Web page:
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Publication numberUS7414789 B2
Publication typeGrant
Application numberUS 11/708,399
Publication dateAug 19, 2008
Filing dateFeb 20, 2007
Priority dateAug 17, 2004
Fee statusPaid
Also published asCN100516934C, CN101006365A, DE102004039936A1, EP1782107A1, EP1782107B1, US20070149043, WO2006018167A1
Publication number11708399, 708399, US 7414789 B2, US 7414789B2, US-B2-7414789, US7414789 B2, US7414789B2
InventorsVitalij Lissotschenko
Original AssigneeLimo-Patentverwaltung Gmbh & Co. Kg
Export CitationBiBTeX, EndNote, RefMan
External Links: USPTO, USPTO Assignment, Espacenet
Apparatus for homogenizing light and method for producing the apparatus
US 7414789 B2
Abstract
A method produces an apparatus for homogenizing light. The apparatus has at least one substrate with at least one optically functional area with a multiplicity of lens elements. In a first method step the lens elements are formed in the at least one optically functional area of the at least one substrate. In a second method step the at least one substrate is divided into at least two parts. In a third method step following thereupon, at least two of the at least two parts of the at least one substrate are reassembled, given another alignment of at least one of the parts.
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Claims(17)
1. A method for producing an apparatus for homogenizing light, which comprises the steps of:
providing at least one substrate having at least one optically functional area;
forming a plurality of lens elements in the at least one optically functional area, the lens elements each having a surface with systematic surface irregularities;
dividing the at least one substrate into at least two parts each containing the lens elements; and
reaasembling at least two of the at least two parts of the at least one substrate with at least one of the parts having a different alignment, due to the different alignment of the at least one of the at least two parts, deviations in light caused by systematic irregularities in the surface of the lens elements are added together after penetrating through individual ones of the lens elements of the at least two parts and substantially canceling each other out.
2. The method according to claim 1, which further comprises after the dividing step, rotating at least one of the at least two parts before it is assembled with another one of the at least two parts.
3. The method according to claim 2, which further comprises during the rotating step, the at least one part is rotated by 180°.
4. The method according to claim 2, which further comprises performing the rotating step by a rotation about an axis that is parallel to a mean propagation direction of the light to be homogenized.
5. The method according to claim 1, which further comprises dividing up the at least one substrate into more than two parts being selected from the group consisting of four parts, eight parts, sixteen parts, and a number of parts that does not correspond to a power of two.
6. The method according to claim 1, which further comprises dividing the substrate into strip-shaped parts that have fewer of the lens elements in a first direction than in a second direction perpendicular thereto.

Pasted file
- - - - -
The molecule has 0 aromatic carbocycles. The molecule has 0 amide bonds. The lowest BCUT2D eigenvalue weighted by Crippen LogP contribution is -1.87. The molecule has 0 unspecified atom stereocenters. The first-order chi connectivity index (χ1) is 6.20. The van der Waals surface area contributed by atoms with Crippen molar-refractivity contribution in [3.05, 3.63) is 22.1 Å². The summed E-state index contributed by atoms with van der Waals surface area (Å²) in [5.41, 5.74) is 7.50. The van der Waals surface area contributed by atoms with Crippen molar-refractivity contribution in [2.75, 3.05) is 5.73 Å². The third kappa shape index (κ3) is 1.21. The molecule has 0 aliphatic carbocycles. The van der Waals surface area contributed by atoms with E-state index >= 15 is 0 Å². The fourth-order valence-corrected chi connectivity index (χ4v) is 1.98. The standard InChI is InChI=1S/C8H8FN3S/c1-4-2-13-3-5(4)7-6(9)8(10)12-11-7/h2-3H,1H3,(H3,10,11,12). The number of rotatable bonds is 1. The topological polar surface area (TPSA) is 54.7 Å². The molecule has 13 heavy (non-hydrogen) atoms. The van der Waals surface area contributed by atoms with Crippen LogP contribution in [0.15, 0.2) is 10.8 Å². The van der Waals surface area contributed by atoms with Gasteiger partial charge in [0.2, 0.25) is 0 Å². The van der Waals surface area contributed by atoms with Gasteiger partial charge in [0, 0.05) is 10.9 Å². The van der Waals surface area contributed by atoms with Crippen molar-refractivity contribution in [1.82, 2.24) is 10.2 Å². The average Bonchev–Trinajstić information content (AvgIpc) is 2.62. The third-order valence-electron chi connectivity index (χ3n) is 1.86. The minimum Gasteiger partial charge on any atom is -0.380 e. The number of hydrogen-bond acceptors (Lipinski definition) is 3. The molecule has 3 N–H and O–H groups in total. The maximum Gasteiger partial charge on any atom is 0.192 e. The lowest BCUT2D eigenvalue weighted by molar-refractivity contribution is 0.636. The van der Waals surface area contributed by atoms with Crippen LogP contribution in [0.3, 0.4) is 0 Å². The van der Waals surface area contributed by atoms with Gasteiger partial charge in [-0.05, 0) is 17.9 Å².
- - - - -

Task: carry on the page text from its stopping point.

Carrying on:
7. The method according to claim 1, which further comprises:
providing a plurality of substrates;
dividing up each of the plurality of substrates into at least two parts; and
subsequently assembling parts of different substrates to form a new substrate.
8. The method according to claim 7, which further comprises before an assembly of the new substrate from parts of different ones of the substrates, performing the steps of:
analyzing an intensity distribution to be attained in a working plane; and
performing a selection and orientation of the parts used for assembly of the new substrate on a basis of the analyzing step.
9. The method according to claim 1, which further comprises performing the dividing of the substrate along a delimiting line that separates neighboring lens elements from one another.
10. The method according to claim 1, which further comprises performing the dividing of the substrate along a plane that is parallel to a propagation direction of the light to be homogenized.
11. An apparatus for homogenizing light, the apparatus comprising:
at least one substrate having at least one optically functional area and a multiplicity of lens elements disposed in said optically functional area, said lens elements each having a surface with systematic surface irregularities, said at least one substrate being formed from at least two parts each containing said lens elements, at least one of said at least two parts of the substrate having another alignment than another one of the at least two parts, due to said another alignment of said at least one of said at least two parts, deviations in light caused by systematic irregularities in said surface of said lens elements are added together after penetrating through individual ones of said lens elements of said at least two parts and substantially canceling each other out.